Saturday the 7th of May heralded the inaugural meeting of the Midlands coffee club at Terbodore Coffee Roasters in the KZN Midlands, with all in attendance being left in awe as well as highly caffeinated after Bulwer resident; Johan Smal had demonstrated his miniature drum roaster.
Johan started work on this ingenious labour of love after traveling throughout the South American continent bouncing from coffee plantation to coffee plantation with his wife. This enviable journey led Johan, a self-confessed former instant coffee drinker to question the age and quality of the soluble granules that one can buy off the shelves. Needless to say, after a little research he wasn’t impressed with what he discovered. He then began reading into the mechanics of drum roasters, observing the machines at work, taking countless pages of notes, and talking to those familiar with the intricacies of the machinery of the roaster and began to conceptualise a design for his portable miniature roaster.
Some of the unit, which Johan has dubbed the Mk 1 is comprised of repurposed items, ranging from an upturned Bain-Marie tray to form a base, and a section of exhaust pipe that acts as a channel through which chaff from the roasted beans escapes through with the help of a fan. The body of the machine itself was designed by Johan, who then had it engineered in Durban. The aforementioned fan to aid in the removal of chaff also serves the dual function of speeding up the process of cooling the roasted beans while they sit in the cooling bowl.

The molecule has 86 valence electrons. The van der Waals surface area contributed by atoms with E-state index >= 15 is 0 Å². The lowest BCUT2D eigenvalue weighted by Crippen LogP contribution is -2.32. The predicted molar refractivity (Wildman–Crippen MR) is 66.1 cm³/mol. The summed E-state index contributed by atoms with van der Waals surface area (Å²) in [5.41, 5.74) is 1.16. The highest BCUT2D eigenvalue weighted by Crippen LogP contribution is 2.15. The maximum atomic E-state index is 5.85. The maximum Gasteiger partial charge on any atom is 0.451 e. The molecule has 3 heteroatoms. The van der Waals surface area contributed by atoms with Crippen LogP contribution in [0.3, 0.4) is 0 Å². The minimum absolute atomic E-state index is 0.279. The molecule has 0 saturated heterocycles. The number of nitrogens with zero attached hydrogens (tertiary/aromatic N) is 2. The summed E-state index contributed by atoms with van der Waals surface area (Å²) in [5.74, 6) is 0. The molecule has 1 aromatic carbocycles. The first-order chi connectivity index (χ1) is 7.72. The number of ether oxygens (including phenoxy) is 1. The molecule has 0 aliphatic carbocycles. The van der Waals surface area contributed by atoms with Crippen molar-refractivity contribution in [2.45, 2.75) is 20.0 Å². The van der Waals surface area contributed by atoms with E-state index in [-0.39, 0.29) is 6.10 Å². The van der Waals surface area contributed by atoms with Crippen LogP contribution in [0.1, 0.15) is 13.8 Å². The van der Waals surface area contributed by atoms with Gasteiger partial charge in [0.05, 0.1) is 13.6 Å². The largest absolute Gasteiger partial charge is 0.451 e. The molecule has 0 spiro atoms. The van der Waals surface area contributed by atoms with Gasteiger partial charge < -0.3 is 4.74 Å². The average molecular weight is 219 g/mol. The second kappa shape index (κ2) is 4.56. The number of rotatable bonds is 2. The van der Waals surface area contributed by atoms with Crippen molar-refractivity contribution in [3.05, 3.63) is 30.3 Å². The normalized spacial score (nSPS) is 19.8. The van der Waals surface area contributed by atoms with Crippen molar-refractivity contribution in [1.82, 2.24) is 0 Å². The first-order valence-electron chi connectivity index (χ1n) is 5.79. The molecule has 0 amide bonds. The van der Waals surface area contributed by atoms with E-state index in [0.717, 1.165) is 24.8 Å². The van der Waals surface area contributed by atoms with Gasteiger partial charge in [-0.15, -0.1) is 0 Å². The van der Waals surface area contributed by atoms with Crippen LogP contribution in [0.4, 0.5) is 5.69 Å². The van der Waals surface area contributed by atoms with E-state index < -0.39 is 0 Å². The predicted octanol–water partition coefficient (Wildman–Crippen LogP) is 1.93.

The small, but surprisingly powerful fan pulls 138 cubic feet/per minute of air through the freshly roasted beans, making them cool to the touch after little over a minute, (the fan is highly adjustable to make for very accurate temperature control) Johan says that despite the odd rattle or squeak emitted from the unbelievably small machine it is able to ascend from 0 to the 165 degree drop-in temperature in little over 10 minutes, and the drop-out temperature of 200 degree’s was reached in about 20 minutes.
The Mk1 can roast between 50g up to 1kg of coffee at a time, with a Mk2 version in production with a capacity of up to 1.5kg. Johan also adds with understated pride that the Mk2 version of his roaster makes its predecessor look pre-historic. After the deliciously smooth espresso made from Peruvian beans roasted in Johan’s roaster, we’re all eagerly awaiting its next incarnation.
The next meeting of the Midlands coffee club will be held in 7 weeks-time at Terbodore Coffee Roasters, for any inquiries email firstname.lastname@example.org.